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From: André Almeida (andrealmeid_at_[hidden])
Date: 2021-05-15 17:25:02

Às 15:05 de 14/05/21, Andrey Semashev via Boost escreveu:
> On 5/14/21 7:35 PM, André Almeida wrote:
>> Às 18:07 de 13/05/21, Andrey Semashev via Boost escreveu:
>>> Beware of a long post.
>>> Of the libraries I mentioned, the prime user of futex2 would be
>>> Boost.Atomic. With the current implementation based on existing futex
>>> API, the important missing part is support for futex sizes other than 32
>>> bits. This means that for atomics other than 32-bit Boost.Atomic must
>>> use an internal lock pool to implement waiting and notifying operations,
>>> which increases thread contention. For inter-process atomics, this means
>>> that waiting must be done using a spin loop, which is terribly
>>> inefficient. So, the support for 8, 16 and 64-bit futexes would be very
>>> much needed here.
>> Cool, I'll be adding "better support for userspace atomics" as an use
>> case for variable size futexes.
>> So far, I've been advertising that variable sized futexes would be good
>> for saving some memory. Do you think that using 8bit sized futexes for
>> e.g. Boost's mutexes would save something or would be unlikely noticed?
> Honestly, I don't think small-sized futexes would be noticeable in terms
> of memory consumption in real world applications, aside from extremely
> low end embedded domain (think microcontrollers with kilobytes of
> memory). And in those kind of devices you may not have a Linux kernel in
> the first place. Even mobile phones these days come with several gigs of
> RAM.
> Most of the data is 4 or 8 byte aligned, so making a futex smaller than
> that would likely just contribute to padding. And, to avoid false
> sharing, you generally want to make sure the mutex and the protected
> data is within a cache line (typically, 64 bytes) and no other,
> unrelated data is in that cache line. So unless you're creating
> thousands of futexes and want to pack them tightly (which is detrimental
> to performance), I don't think the small futex size is a meaningful
> advantage.
> Small sized futexes are mostly useful when you already have a small data
> item, and you also want to block on it, which is the use case of atomics.

Noted, thanks.

>>> As for use cases outside Boost, that application that I described in the
>>> LKML post would benefit not only from 64-bit futexes but also from the
>>> ability to wait on multiple futexes.
>>> [...]
>>> I can provide more details on this use case, if you're
>>> interested.
>> Please, I would love to hear more about that.
> Well, I've already described most of it in the LKML post and my previous
> reply. To recap:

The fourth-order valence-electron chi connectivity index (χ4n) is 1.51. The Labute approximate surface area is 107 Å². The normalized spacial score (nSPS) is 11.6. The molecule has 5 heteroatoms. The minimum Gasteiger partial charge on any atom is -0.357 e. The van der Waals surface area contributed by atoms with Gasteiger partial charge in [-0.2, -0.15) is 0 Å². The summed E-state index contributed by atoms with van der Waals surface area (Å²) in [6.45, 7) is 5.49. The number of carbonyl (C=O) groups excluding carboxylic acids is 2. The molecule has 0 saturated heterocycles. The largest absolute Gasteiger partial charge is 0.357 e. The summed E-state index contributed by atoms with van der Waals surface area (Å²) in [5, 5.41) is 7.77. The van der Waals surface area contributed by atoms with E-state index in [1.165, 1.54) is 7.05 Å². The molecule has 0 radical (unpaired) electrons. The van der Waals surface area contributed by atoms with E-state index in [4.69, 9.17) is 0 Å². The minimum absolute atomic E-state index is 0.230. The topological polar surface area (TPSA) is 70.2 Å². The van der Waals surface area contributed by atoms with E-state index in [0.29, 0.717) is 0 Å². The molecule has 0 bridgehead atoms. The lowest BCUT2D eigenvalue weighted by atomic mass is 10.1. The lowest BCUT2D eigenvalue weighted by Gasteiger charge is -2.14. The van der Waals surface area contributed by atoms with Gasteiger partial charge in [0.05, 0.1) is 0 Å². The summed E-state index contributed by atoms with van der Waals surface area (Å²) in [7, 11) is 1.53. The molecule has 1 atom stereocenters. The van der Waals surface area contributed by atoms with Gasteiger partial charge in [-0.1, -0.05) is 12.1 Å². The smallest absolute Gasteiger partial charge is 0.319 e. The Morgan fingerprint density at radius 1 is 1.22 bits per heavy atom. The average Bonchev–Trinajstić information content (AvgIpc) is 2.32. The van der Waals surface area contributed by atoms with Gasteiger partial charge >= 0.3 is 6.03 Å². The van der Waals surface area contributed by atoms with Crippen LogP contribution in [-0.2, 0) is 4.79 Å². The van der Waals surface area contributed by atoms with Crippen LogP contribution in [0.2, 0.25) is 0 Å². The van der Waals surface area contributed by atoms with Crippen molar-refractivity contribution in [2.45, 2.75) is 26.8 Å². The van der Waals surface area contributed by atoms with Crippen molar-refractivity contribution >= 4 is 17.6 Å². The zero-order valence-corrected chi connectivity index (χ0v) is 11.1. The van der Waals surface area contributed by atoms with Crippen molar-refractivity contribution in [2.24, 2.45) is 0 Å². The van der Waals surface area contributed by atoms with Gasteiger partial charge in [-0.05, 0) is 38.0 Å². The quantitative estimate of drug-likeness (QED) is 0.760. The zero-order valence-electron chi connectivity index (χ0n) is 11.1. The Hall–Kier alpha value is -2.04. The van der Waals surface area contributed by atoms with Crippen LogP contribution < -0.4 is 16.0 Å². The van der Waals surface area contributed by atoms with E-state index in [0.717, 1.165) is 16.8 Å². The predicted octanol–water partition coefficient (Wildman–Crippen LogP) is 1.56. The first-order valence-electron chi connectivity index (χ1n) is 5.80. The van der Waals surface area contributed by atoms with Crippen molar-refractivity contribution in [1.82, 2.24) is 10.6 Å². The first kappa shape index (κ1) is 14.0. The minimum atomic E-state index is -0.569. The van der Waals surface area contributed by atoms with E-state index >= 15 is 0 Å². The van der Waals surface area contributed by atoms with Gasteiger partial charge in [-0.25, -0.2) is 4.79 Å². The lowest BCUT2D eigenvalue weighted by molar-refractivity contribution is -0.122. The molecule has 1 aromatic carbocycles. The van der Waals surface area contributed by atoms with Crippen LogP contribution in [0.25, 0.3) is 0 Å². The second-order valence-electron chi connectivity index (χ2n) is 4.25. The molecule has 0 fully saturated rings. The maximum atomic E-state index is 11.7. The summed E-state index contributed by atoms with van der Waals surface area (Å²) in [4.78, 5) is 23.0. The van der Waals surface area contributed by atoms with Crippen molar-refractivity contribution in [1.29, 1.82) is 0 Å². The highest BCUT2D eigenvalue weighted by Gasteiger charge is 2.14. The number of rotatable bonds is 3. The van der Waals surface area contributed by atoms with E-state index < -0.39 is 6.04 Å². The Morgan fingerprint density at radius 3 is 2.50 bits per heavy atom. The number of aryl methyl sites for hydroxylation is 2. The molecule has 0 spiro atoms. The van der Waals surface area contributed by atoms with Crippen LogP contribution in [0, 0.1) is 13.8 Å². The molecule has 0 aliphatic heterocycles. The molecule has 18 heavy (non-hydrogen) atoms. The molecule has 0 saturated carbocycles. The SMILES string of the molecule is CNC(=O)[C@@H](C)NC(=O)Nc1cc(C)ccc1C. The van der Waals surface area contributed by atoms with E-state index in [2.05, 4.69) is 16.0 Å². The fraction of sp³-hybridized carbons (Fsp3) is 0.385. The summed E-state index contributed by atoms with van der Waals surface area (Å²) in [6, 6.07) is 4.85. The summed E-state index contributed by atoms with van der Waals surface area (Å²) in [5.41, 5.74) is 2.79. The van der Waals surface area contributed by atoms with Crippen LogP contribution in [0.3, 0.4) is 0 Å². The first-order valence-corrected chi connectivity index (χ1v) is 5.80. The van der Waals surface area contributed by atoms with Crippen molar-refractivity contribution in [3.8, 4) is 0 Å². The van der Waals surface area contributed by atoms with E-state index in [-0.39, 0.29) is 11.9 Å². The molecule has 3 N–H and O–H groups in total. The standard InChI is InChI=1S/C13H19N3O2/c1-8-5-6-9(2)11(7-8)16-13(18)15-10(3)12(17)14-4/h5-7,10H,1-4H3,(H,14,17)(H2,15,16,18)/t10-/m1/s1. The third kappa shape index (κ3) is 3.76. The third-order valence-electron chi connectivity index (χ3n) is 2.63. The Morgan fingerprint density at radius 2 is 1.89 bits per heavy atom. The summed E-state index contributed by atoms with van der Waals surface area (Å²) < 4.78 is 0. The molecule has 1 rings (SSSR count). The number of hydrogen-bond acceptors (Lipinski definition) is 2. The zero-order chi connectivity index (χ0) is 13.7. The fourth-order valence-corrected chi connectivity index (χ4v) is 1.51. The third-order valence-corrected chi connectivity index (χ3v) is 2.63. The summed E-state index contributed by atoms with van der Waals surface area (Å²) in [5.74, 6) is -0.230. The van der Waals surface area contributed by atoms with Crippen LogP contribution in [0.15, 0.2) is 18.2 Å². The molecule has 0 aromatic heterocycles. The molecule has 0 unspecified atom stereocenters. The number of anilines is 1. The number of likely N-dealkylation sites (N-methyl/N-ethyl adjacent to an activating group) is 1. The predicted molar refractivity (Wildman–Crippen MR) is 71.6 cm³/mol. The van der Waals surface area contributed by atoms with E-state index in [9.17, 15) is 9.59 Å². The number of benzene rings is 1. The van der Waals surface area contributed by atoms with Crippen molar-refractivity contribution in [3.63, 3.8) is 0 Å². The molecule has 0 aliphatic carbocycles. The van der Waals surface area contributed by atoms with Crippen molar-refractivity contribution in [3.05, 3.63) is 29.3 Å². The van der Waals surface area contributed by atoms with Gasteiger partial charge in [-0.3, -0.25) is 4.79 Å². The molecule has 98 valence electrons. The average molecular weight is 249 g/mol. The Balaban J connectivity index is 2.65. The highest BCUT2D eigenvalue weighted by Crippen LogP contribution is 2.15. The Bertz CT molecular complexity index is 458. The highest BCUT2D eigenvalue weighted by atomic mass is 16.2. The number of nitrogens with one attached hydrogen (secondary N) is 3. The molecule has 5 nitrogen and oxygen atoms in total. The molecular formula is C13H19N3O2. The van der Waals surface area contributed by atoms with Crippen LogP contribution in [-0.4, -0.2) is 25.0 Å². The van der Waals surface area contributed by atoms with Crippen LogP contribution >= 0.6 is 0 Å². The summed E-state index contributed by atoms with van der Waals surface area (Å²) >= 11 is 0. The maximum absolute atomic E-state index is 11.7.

> - The futexes are created in shared memory and accessed by multiple
> processes.
> - The futexes are created in threes, one is used as a mutex and the
> other two as condition variables. We use FUTEX_REQUEUE to move blocked
> threads from cond vars to the mutex to wake them up upon releasing the
> mutex.
> - The mutex futex value is divided into sets of bits. Some bits are used
> for ABA counter and some - for PID of the owner to implement robust
> semantics. This is where a larger futex would be useful, as the 32-bit
> putex is not large enough to accommodate a full PID.
> - For cond var futexes, we're using the futex bitset feature to
> selectively wake up threads subscribed to different events. In
> particular, this allows a thread to wake up all other threads within the
> same process but not the threads from other processes, which is useful
> for indicating process-local events (e.g. a request for termination).

Right, so you have a nice custom sync mechanism implementation. If isn't
confidential, can you explain which kind of application/work load are
you dealing with? e.g. it's a database

> Looking at our current implementation, we are missing a
> FUTEX_REQUEUE_BITSET operation, which would act as FUTEX_REQUEUE, but
> only for blocked threads with a matching bitset. Because of that we have
> to use FUTEX_WAKE_BITSET, which may cause a thundering herd effect.
> It is possible to replace the futex bitset functionality with more
> futexes (with the ability to wait on multiple futexes). However, I
> suspect, in some cases such replacement would not be so easy. The
> problem is that with bitsets the notifying thread only has to perform
> one syscall to notify of multiple events (FUTEX_WAKE_BITSET), while with
> multiple futexes one would have to perform one FUTEX_WAKE per futex
> representing an event. I *think*, in our case we can avoid this overhead
> and implement a scheme where notifying (or rather, requeueing from) only
> one futex is enough. But I'm not sure this will be doable in other
> applications.
> Also, I'm not sure if the increased number of futexes would cause more
> overhead on the kernel side. Did you perform benchmarks comparing futex
> bitsets and an equivalent logic with multiple futex2 futexes? I mean,
> have two configs:
> - N threads multiplexed on a single futex using different bits in a bitset.
> - N threads, each waiting on N futex2 futexes.
> And compare the cost of blocking, waking and requeueing a thread in each
> config.
> In any case, I think, futex bitsets are a useful feature, even if our
> application can do without it.

I didn't benchmark that, because I never thought of wait on multiple as
a replacement for futex bitset operations, but I'll have a look on that.
Also, the current API doesn't accommodate bitset for now, so it's good
to know that there are users out there, I thought this feature wasn't
used nowadays.

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